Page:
Wednesday, January 7, 2015

The Day I Almost Ran Away.

Author's Note:
I think the desire to run away is a natural thing, almost a rite of passage.  For those with strong family units the adventure is usually short lived. For example, my son ran away once, but he knew he wasn’t allowed to cross the street so all he could do was walk around the block until it was time to come home.  But having said this -- I must acknowledge that there is an alternative reality I have never had to deal with.

Unfortunately, far too many families have children who’ve run away or gone missing and they never come home.  Perhaps they seek escape without understanding they are usually escaping into a far worse reality than they are in, or perhaps worse.  This happens and can not be discounted.  It is easy to say we need to speak to our children more, but the reality is we never know exactly what our children may be going through and if it happens we are ill prepared.

The world is a dangerous place.  I tend to think it is really not significantly more dangerous now than it was when I was a boy, but the constant news brings home the danger to everyone, scaring us into locking our doors and huddling in the hallway lest we be confronted by the bogyman.  This story is not intended to open painful wounds or to encourage others to follow my example. If you've experienced a loss from a runaway I am truly sorry for that.  May you find peace and comfort for your grief. I recommend you not continue on with this story.
We were living at 7 Madison Avenue. The house was a small two-bedroom affair, a starter home, with my parents in one room, my Grandmother in the other, and my sisters still in the room with my parents.
I had been relegated to the living room couch as a bed.  Overall it wasn’t too bad since I could wake up early and see the farming shows that started the weekend programming.  I think I learned more from those shows than almost anything else I watched on that black and white console television.  For example, did you know it was common practice to rotate crops to keep the fields viable, or that most male calves are castrated?
In the freedom of youth I spent a lot of time exploring the area around the development.  In the course of those explorations I found a wonderful wooded area with a pond and small caves in the natural rock formations. In looking at Google Maps the area is still there adjacent to St. Andrews road and not far from the last homes in the development.  Of course neither St. Andrews road nor the homes were there in the late 50’s or early 60’s.  On the satellite photo the lake is now covered with green, but at the time it was a dark black still body with a sense of mystery about it and a wonderful discovery that I am not sure how I came to find.  I remember it had a shrine on one end so it must have been part of the St. Andrews Seminary. I know I rode my bike to the end of Holt Road and found some small path at the edge of a large dug out area.  I wouldn’t be surprised if Kevin McNearny was with me, or perhaps even led me to this place.  When we weren’t fighting we were best friends.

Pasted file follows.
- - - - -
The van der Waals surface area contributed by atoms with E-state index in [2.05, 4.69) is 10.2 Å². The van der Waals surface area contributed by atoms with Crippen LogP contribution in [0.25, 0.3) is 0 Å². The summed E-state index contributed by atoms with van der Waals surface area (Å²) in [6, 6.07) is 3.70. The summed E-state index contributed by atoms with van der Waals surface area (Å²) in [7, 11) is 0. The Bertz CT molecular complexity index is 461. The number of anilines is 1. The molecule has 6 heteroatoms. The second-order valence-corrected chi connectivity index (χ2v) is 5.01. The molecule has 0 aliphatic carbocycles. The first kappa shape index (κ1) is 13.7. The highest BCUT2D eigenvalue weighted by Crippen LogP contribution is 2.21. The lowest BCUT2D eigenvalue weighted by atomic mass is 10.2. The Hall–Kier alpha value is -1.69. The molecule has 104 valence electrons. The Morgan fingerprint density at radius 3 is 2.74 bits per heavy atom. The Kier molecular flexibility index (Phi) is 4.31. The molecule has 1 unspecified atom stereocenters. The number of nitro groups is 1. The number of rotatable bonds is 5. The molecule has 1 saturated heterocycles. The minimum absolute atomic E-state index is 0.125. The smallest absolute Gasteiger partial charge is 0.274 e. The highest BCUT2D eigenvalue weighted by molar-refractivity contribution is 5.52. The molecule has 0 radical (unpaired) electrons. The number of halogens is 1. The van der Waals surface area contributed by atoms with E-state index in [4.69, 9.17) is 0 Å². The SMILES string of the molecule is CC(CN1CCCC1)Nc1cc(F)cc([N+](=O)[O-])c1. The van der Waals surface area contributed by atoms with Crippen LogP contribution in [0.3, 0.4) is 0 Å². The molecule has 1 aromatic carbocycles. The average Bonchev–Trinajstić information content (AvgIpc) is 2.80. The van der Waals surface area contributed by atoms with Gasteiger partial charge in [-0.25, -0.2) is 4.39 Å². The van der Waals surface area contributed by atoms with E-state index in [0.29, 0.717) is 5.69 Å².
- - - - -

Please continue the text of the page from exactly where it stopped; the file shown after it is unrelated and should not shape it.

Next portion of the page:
There were the rock outcroppings nearby with small caves in the hill that I imagined had been home to the native population, or perhaps even cavemen long ago.  I thought it the perfect place to escape to… no one would ever find you in these vast woods.  It was only years later that I would come to understand this area more closely matched A.A. Milne’s 100-acre wood of “Christopher Robin and Winnie the Pooh” fame, than the dark and vast wilderness of a 10 year old imagination.
I am not sure what momentous family catastrophe may have occurred, but somewhere along the line I decided the best thing was for me to run away and become a hermit living in one of those caves.  I was in Cub Scouts at the time and had learned all about camping and preparedness.  Heck, I even had a pack.  So I made up my mind one Saturday in the summer to steal away and leave the family problems behind me.
The day before, I prepared for the life I was going to lead, packing five or six cans of soup, beans, or hash from the pantry into my official Boy Scout pack that had the famous knife, fork, spoon and aluminum plate dinner utensils.  This would tide me over until I could trap my own wild game and live off the land. 
I packed my official Cub Scout flashlight, and a change of underwear because I was definitely not coming back.  I tucked the pack into a corner of the basement and returned to family life as if all was normal.
The night before, I went to bed on the couch and woke at first light, probably about 6 am.  I quietly dressed, wrote a farewell note on a paper plate, slipped out the door and grabbed my pack from the basement.  Mounting my bike I rode down the deserted streets of the neighborhood heading straight to my chosen cave.
Leaving my bike at the foot of the path I hiked into the cave and set about making my camp.  It was only then I realized I didn’t have matches and couldn’t make a campfire to cook my food.  What was I to do?  We hadn’t studied fire making in Cub Scouts so I was at a real loss.  Without the fire for warmth and to heat the soup I was sure I wouldn’t survive.  Darn the luck!  With no matches I had no choice, I must return home and put on a brave face to the family. 
I walked back to my bike, pedaled back to the house, hid the pack, hid my note, and laid down waiting for my family to wake up.  I think I was gone almost an hour.  About an hour later my folks started to stir and I turned on the television.  I wouldn’t run away again until after I graduated from High School, that time I made it stick for the four years of college, and the lifetime that followed.

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